Brooklyn Botanic Garden President Adrian Benepe speaks on the power of trees and the 30% tree coverage goal

In a recent City Council hearing, the Parks Department was called on by environmentalists and officials to increase New York City’s tree canopy from the current 22% to 30% by 2035, an ambitious goal that would see the city investing in trees as actors against climate change. Adrian Benepe, president and CEO of the Brooklyn Botanic Garden (BBG), believes that the goal is one worth fighting for.

“There are so many good reasons to do this,” Benepe said in an interview with the Eagle. “Trees have superpowers, and we’re now understanding more and more the huge value of trees in communities. It’s always been accepted that if you live on a tree lined street that’s a very nice street…So part of the purpose of the building trees campaign is to get equity and get every neighborhood to have trees because of the benefits it brings: trees make neighborhoods cooler while absorbing pollution, giving out oxygen, and increasing real estate value by making a prettier block.”

President and CEO of the Brooklyn Botanic Garden (BBG) spoke to the Brooklyn Eagle about the recently proposed plan to increase New York City’s tree canopy to 30% by 2035. Photo: Lucien Clough

Benepe does realize, however, that this 30% quota will not be an easy one to hit. “A lot of the low hanging fruit has already been picked, so to speak. A lot of the areas where we could plant trees, trees have already been planted…A lot of the canopy…will have to be added and preserved on private property.” During his time as Parks Commissioner, Benepe helped launch a similar initiative called the Million Trees Program. “Part of the Million Trees Program was to encourage people to plant trees and give away trees for people to plant. So they’ll have to do an equivalent and really push hard for planting trees on private property.” This isn’t the only obstacle course getting in the way of the 30% quota, however—half of the battle is maintaining the trees that currently exist.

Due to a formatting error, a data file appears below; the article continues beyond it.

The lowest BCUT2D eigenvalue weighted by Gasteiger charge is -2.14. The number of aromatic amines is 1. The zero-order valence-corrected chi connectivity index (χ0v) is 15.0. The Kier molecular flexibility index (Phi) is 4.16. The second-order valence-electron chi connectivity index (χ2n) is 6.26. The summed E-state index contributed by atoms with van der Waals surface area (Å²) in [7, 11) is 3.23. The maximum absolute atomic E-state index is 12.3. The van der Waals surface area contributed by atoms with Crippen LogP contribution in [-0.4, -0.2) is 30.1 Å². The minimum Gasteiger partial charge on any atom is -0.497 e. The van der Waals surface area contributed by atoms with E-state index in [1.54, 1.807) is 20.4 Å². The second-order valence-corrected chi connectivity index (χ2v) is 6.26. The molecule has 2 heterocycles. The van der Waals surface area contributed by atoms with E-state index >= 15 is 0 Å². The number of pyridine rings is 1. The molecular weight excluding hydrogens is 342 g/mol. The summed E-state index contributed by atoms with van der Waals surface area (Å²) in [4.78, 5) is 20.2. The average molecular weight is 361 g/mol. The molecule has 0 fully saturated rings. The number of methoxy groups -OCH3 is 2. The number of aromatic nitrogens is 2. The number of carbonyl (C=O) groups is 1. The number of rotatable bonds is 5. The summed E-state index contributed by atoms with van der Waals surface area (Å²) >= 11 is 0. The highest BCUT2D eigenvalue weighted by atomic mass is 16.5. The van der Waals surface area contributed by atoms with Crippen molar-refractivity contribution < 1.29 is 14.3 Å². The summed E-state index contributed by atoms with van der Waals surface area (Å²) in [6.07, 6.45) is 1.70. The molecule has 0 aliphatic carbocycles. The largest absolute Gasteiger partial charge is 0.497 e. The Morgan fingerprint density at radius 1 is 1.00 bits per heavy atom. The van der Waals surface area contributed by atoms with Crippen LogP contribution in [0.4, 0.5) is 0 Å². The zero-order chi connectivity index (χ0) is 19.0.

“The city can’t prevent owners from cutting down trees on private property…we’re never going to get to that 30% if people keep cutting down trees on their private property.” Additional costs will also have to go to keeping the trees that really matter. “Maintaining the Big Oak trees, the woodlands, is important, we’ve learned, because they’re storing the most carbon … Of all the carbon that’s stored in trees in New York City, 80% of it is in woodland trees, which only make up 25% of the canopy cover. So they’re outperforming the street trees because they’re so much bigger, and have so much more wood mass to store the carbon.” 

Photo: Lucien Clough

Benepe has been a long proponent of the power of trees, building his career in New York City’s parks, first as a park ranger and later as the Commissioner of the Parks and Recreation Department. He now works at the Brooklyn Botanic Garden, whose latest installation, The Power of Trees, examines both the science and culture behind the garden’s tree collection. The exhibit will run until October 22nd, and features six sculptures depicting the role of trees in communities as well as an upcoming installation by Jean-Michel Othoniel opening on July 18th.

Through a series of plaques, sculptures, and events, viewers can learn about how trees fight climate change, benefit the mental wellbeing of individuals, and act as community pillars. Benepe says the inspiration for the exhibit came initially as a way to “encourage people to look at the trees. Many people come to the Brooklyn Botanic Garden just to see the flowers … and tend to walk past the trees. There are 3,700 trees here in the garden…part of this is to educate the people on the importance of the tree collection here generally, because there are really interesting specimens from all over the world.” The exhibit features trees originally from North America, South America, Asia, Northern Europe, and more, an image that Benepe calls a microcosm of Brooklyn. “We’re a city of immigrants who are all putting down roots in the same soil.”

Benepe hopes that the exhibit pushes people to fight for more trees across the city and brings more people to the garden, whose membership has seen a steady increase since Covid. “ I think people are realizing the importance of parks and of gardens…being extraordinarily beneficial to their physical and mental health…The restorative powers of nature are not to be understated.”

Photo: Lucien Clough


ON THE RECORD: See the one-on-one here with Adrian Benepe on the rich immigrant population of trees that have been transplanted in Brooklyn soil.


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